Of the four fires set at Pueblo De La Cienega Residence Hall since October 20th, two have been classified as arson, two others remain under investigation.
At this point, University of Arizona Police say there's no reason to believe the fires are related. Though students we spoke to certainly have their own opinions.
"I go to sleep at night not knowing if I'm going to wake up to the building being on fire," says freshman Austin Houska. "It's just really stressful."
"To me I think it's more about gaining attention, rather than complete arson," freshman Cynthia Hernandez says. "If they really wanted to burn the place down, they'd do it."
Either way, freshman Clay Sensibaugh is sick of it. "It's becoming too routine," he says. "I don't want in my life. I just wanna sleep through the night, have a safe place to live and not have to worry about anything."
Unfortunately, worry free nights are relatively scarce these days at Cienega.
Students say the fires are happening in common areas like the TV lounge and study hall.
For freshman Ari Aeurbach, that included a fully-engulfed couch right next to his dorm room.
"The fire alarm went off, I woke up and basically right night to our room there was just smoke everywhere," Aeurbach says.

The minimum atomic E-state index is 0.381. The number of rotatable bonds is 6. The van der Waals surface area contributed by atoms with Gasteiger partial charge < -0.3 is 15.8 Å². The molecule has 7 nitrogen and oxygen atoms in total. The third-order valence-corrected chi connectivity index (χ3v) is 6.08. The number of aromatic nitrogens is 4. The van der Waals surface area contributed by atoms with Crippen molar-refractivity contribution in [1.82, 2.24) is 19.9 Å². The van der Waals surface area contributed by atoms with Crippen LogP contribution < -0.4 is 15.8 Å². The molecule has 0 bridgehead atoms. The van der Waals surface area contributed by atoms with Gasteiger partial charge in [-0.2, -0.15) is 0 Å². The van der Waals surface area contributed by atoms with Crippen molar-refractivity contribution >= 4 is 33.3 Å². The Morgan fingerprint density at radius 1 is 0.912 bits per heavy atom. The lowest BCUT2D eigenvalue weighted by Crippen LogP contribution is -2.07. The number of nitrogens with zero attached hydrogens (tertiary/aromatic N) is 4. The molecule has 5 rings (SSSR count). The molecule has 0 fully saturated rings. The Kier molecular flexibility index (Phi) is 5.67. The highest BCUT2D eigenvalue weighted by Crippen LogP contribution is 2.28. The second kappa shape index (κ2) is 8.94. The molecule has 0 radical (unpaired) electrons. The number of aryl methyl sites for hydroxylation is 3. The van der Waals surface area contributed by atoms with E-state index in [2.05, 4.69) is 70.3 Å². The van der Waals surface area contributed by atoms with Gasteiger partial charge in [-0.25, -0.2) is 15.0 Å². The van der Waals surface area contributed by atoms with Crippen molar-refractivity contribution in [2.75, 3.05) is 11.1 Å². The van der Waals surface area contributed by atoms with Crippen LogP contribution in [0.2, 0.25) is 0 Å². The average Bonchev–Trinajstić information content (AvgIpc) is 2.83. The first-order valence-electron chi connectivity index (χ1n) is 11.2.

Good news is, nobody's been hurt in any of the cases.
Though students have had to evacuate now four different times.
No easy chore at 3 or 4 in the morning.
"Ah yes...it's just been weird, like sucks having to wake up at 3:30, 4 o'clock," says freshman Sammy Kalejaiye. "Who wants to stay outside for an hour and a half?"
Sophomore Jason Ducoffe agrees.
"I know I've had a midterm the next morning after I've been locked out until five, so it's definitely disruptive and it's a hard thing to decide why it's happening," Decoffe says. "But it's definitely not an accident anymore."
Which is why students inside Cienega have come up with their own make-shift fire department.
They call themselves Cienega's volunteer first responders.
And while it may seem like they're poking fun.
It's really anything but that.
"Our first concern was our handicapped friend," says junior Christos Savvinidis, wearing one of the blue T-shirts with a "Cienega Fire Department" logo on it.
He's referring to a young lady on the third floor who nobody's going to leave behind.
"So we make sure we can get her out, because now these fires are real," Savvinidis says. "It's not like it's just a drill, we're actually smelling smoke. So for us to run by somebody at the top of the stairs is just inhumane."
University of Arizona Police encourage anyone with information about the Cienega fires to call 911 or 88-CRIME, the Pima County Attorney's anonymous tip line.
You can also contact UA Police at 520-626-0066.
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